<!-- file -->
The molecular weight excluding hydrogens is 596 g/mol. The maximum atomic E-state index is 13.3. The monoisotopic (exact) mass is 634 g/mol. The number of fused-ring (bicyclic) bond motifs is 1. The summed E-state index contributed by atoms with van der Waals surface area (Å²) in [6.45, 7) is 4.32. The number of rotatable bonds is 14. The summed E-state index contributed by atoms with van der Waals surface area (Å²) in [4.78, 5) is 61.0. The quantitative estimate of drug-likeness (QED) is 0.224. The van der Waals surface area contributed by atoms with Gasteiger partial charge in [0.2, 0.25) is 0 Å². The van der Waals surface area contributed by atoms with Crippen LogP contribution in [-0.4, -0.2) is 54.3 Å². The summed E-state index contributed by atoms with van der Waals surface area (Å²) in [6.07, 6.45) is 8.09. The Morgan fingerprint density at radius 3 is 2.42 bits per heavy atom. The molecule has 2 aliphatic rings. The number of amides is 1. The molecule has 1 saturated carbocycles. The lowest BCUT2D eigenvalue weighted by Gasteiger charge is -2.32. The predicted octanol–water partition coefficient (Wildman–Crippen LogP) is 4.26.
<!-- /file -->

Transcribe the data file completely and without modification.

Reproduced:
The molecular weight excluding hydrogens is 596 g/mol. The maximum atomic E-state index is 13.3. The monoisotopic (exact) mass is 634 g/mol. The number of fused-ring (bicyclic) bond motifs is 1. The summed E-state index contributed by atoms with van der Waals surface area (Å²) in [6.45, 7) is 4.32. The number of rotatable bonds is 14. The summed E-state index contributed by atoms with van der Waals surface area (Å²) in [4.78, 5) is 61.0. The quantitative estimate of drug-likeness (QED) is 0.224. The van der Waals surface area contributed by atoms with Gasteiger partial charge in [0.2, 0.25) is 0 Å². The van der Waals surface area contributed by atoms with Crippen LogP contribution in [-0.4, -0.2) is 54.3 Å². The summed E-state index contributed by atoms with van der Waals surface area (Å²) in [6.07, 6.45) is 8.09. The Morgan fingerprint density at radius 3 is 2.42 bits per heavy atom. The molecule has 2 aliphatic rings. The number of amides is 1. The molecule has 1 saturated carbocycles. The lowest BCUT2D eigenvalue weighted by Gasteiger charge is -2.32. The predicted octanol–water partition coefficient (Wildman–Crippen LogP) is 4.26.